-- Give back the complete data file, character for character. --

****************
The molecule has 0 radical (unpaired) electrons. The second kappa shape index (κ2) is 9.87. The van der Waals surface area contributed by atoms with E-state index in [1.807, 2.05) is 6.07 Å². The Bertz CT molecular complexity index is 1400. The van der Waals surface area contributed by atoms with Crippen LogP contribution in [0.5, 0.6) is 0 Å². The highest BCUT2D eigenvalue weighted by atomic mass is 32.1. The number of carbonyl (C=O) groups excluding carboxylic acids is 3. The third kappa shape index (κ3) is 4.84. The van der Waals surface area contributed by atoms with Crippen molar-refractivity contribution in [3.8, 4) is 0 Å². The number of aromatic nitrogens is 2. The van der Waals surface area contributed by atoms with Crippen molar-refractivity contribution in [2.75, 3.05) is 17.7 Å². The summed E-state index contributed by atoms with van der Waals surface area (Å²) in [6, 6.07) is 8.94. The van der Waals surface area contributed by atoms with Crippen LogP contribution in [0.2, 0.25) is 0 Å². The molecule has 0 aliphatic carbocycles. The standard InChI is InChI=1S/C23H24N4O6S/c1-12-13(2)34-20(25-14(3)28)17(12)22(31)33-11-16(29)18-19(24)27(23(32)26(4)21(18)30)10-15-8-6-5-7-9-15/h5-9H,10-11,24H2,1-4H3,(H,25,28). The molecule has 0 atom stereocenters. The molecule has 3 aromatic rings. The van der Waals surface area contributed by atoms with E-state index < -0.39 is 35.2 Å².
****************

The molecule has 0 radical (unpaired) electrons. The second kappa shape index (κ2) is 9.87. The van der Waals surface area contributed by atoms with E-state index in [1.807, 2.05) is 6.07 Å². The Bertz CT molecular complexity index is 1400. The van der Waals surface area contributed by atoms with Crippen LogP contribution in [0.5, 0.6) is 0 Å². The highest BCUT2D eigenvalue weighted by atomic mass is 32.1. The number of carbonyl (C=O) groups excluding carboxylic acids is 3. The third kappa shape index (κ3) is 4.84. The van der Waals surface area contributed by atoms with Crippen molar-refractivity contribution in [3.8, 4) is 0 Å². The number of aromatic nitrogens is 2. The van der Waals surface area contributed by atoms with Crippen molar-refractivity contribution in [2.75, 3.05) is 17.7 Å². The summed E-state index contributed by atoms with van der Waals surface area (Å²) in [6, 6.07) is 8.94. The van der Waals surface area contributed by atoms with Crippen LogP contribution in [0.2, 0.25) is 0 Å². The molecule has 0 aliphatic carbocycles. The standard InChI is InChI=1S/C23H24N4O6S/c1-12-13(2)34-20(25-14(3)28)17(12)22(31)33-11-16(29)18-19(24)27(23(32)26(4)21(18)30)10-15-8-6-5-7-9-15/h5-9H,10-11,24H2,1-4H3,(H,25,28). The molecule has 0 atom stereocenters. The molecule has 3 aromatic rings. The van der Waals surface area contributed by atoms with E-state index < -0.39 is 35.2 Å².